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Discussion in 'Miscellaneous [BG]' started by jljohnson85, Jun 11, 2001.
Pardon my ignorance, but what exactly is having perfect pitch and being tone deaf?
Perfect pitch is the ability to identify any tone (or note you could say) without reference to any other pitch, note, or sound. While it can be developed, many believe it to be more "naturally occurring." It is extremely rare, although many fools will tell you they possess it. Oddly enough, I have a friend that truly does possess it. He is able to identify any pitch, or combination of pitches, out of thin air. Car horns, bird calls, other random noises. To him, everything is music. I'm insanely jealous.
Relative pitch, is more common. That is the ability to be able to identify any pitch after a previous pitch has been identified. In other words, someone plays a C on a piano, you know it's C, and then they play another note, and you're able to identify it based upon it's interval from C. This can be developed and is an invaluable tool to any musician.
Tone Deaf is more colloquial. Most people truly aren't "tone deaf" but just haven't developed their ear. Being tone deaf is the inability to be able to identify any pitches when heard. Since this is crucial to singing, many people who have not trained themselves vocally and cannot sing, may believe that they are "tone deaf."
Ok, thanks for clearing that up for me
The thing I could never figure out about so called 'perfect pitch' is that the standard (piano) tuning we use is based on a tempered scale ie not all intervals are 'perfectly' pitched eg e to f and b to c, so if one truly had perfect pitch surely they would find it difficult to identify these intervals which in turn would make it difficult to even tune an instrument.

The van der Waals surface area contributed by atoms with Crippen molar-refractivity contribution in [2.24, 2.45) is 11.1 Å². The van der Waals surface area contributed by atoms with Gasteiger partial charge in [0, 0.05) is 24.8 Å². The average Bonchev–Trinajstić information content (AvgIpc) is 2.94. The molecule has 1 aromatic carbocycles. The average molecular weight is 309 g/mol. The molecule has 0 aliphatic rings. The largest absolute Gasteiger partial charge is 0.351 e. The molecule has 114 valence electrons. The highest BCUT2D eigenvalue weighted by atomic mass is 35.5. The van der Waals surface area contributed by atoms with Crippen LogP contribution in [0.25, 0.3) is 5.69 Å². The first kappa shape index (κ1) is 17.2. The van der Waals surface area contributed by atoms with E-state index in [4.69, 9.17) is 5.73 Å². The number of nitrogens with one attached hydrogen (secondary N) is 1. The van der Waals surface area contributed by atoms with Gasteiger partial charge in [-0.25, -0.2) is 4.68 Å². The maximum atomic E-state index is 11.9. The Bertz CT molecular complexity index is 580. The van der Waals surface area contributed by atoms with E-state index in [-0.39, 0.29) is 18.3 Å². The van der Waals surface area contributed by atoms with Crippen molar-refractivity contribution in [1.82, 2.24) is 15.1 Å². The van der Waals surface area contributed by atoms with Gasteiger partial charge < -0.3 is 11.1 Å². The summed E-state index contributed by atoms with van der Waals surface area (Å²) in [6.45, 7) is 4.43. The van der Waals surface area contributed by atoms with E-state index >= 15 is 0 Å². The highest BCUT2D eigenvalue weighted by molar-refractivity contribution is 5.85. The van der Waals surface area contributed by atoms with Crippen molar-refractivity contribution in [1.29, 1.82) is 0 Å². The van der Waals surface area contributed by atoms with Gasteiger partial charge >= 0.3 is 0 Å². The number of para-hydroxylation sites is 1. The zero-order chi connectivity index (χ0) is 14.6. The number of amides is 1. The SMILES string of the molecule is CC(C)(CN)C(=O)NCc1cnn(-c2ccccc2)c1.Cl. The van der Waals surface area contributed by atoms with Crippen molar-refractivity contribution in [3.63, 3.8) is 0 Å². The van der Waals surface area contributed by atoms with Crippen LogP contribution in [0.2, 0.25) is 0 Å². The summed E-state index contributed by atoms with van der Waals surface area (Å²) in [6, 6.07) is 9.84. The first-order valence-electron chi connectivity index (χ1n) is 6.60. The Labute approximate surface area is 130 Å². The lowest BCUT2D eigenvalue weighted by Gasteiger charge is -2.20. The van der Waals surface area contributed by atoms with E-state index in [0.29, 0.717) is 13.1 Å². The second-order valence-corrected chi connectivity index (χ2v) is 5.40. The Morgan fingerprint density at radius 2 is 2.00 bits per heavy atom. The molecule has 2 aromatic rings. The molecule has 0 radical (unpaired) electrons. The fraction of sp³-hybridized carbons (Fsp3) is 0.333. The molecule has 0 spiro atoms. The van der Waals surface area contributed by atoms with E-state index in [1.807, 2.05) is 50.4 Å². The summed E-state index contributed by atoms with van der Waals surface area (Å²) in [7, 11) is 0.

I agree that there are people out there who have an amazingly developed ear (my cousin is a concert pianist and her 'ear' is amazing case in point while at a party a few years ago she was mucking around on the piano showing me some things while 3 rooms away the rest of gang started an impromptu drunken sing song now, she stopped playing for a second cocked her ear and BANG hit the exact chord they were singing at the time...bear in mind this was 3 rooms away.....scary but even she says she dosent have perfect pitch).
The two points mentioned are extremes, most of us fall somewhere between the two. Playing fretless and slide guitar has made me more fussy about tuning. I am trying to incorporate microtones into my playing. I regard myself as someone nearer the tone deaf position because I have had to work at it. If you sang a song to my Grandad he would play it on the piano by the second verse.
We all have different abilities and gifts, and music is no different, some can sight read anything and some can play anything by ear-work at both.
So...is approximate pitch an option? After restringing my basses or guitar, or if some arse face screwed around with the tuning pegs, I can tune it within a halfstep of the actual note.
But then again, I was almost tone deaf to begin with. Sometimes I had to spend up to 10 minutes with my teacher just tuning my guitar. Then I slowly got the hang of it, and once I get one string in tune I can get the rest of the bass or guitar in tune within...ummm...well, I dunno. A short period of time.
I do not have perfect pitch but I can show u how.
Play a C note.Listen INSIDE the note.To me it sounds like a 'ppiiaao'.A G note sounds like 'diiuu'.
F# sounds twangy,Eb sounds mellow like 'dduuhh',and so on.All notes have a different sound,we just never noticed it before.The difficult part is to remember what each note 'sounds' like.
I think it is easier for kids to learn this.Their ears are still young so they approach each note with innocence and wonder.
Anyway if u guys r really interested ,u can order the perfect pitch course by David L Burge(I think)
Reportedly, Falco (Rock Me Amadeus) has perfect pitch. Didn't make him much of a singer.